–review by Josh, teen reviewer

The Glass Menagerie by Tennessee Williams

This play by Tennessee Williams, written in 1944, is largely responsible for launching him into fame and recognition within the literary world. It is short and stark, but undeniably it remains one of the finest plays of the first half of the 20th century. By utilizing only four characters over the course of the entire play, he allows himself sufficient opportunities to develop these characters as fully as possible. Largely autobiographical, Williams drew from his own family to create the characters; every one of those characters possess qualities present in anybody’s own family dynamics. The realism of these characters make them highly relatable, particularly the fragile Laura who resembles our insecurities, our brokenness, and our doubt in the world, and more destructively, our doubt in ourselves. The mother, Laura, a borderline mentally ill stereotype of a nagging mother, represents a yearning to repeat the past, or to somehow transform the present into the happier times of the past. The level-headed voice of reason is Tom who attempts to hold the family together from the mother’s genuine yet misguided actions, and his sister’s crippling shyness as the mother attempts to find her a suitor. I recommend this play highly as all can relate to these different emotions and situations based upon our own experiences, and therefore not only is it a fun activity, it also becomes a personal emotional experience. – Josh, teen reviewer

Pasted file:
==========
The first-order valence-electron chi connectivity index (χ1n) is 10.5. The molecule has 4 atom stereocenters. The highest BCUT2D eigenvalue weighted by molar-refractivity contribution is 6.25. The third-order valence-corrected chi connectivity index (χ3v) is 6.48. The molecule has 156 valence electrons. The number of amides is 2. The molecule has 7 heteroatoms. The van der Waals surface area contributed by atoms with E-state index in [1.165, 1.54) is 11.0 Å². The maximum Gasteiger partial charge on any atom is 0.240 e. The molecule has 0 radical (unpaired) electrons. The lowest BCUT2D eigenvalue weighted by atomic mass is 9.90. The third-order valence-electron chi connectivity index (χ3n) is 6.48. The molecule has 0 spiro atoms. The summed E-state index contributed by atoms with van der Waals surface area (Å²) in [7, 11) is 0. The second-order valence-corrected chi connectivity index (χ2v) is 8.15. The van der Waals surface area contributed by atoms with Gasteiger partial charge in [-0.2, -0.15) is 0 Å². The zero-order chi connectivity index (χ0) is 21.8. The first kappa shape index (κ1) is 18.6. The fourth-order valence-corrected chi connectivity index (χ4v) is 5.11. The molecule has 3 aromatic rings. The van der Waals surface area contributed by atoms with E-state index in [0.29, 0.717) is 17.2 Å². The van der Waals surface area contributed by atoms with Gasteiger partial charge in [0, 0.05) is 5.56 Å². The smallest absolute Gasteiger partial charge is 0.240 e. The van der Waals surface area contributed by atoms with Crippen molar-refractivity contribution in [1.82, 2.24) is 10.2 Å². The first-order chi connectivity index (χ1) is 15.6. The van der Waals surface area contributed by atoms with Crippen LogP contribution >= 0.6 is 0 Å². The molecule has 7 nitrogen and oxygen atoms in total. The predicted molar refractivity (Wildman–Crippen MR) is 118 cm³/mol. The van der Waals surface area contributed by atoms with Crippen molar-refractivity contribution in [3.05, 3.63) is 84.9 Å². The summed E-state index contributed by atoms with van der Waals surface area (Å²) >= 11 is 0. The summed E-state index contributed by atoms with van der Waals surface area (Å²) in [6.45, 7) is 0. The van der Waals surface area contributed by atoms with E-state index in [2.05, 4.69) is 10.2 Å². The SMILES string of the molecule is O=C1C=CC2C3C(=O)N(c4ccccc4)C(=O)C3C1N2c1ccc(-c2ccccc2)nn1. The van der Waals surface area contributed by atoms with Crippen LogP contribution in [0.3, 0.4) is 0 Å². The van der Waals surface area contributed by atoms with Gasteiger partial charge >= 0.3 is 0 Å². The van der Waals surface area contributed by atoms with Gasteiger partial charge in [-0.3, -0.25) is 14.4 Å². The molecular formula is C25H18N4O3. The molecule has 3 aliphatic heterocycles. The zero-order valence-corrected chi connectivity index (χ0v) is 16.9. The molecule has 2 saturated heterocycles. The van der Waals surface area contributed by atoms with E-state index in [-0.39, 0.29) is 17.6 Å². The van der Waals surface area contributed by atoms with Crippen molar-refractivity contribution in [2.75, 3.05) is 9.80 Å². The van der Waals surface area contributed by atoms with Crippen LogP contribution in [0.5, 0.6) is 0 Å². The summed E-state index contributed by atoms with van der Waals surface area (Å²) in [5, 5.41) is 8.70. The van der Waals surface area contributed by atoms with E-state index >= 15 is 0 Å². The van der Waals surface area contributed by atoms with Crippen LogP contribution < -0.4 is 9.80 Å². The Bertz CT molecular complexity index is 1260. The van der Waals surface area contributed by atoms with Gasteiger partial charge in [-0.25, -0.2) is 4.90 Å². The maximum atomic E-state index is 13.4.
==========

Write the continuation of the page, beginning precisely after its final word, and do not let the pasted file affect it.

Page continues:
Find the book in our library: The Glass Menagerie

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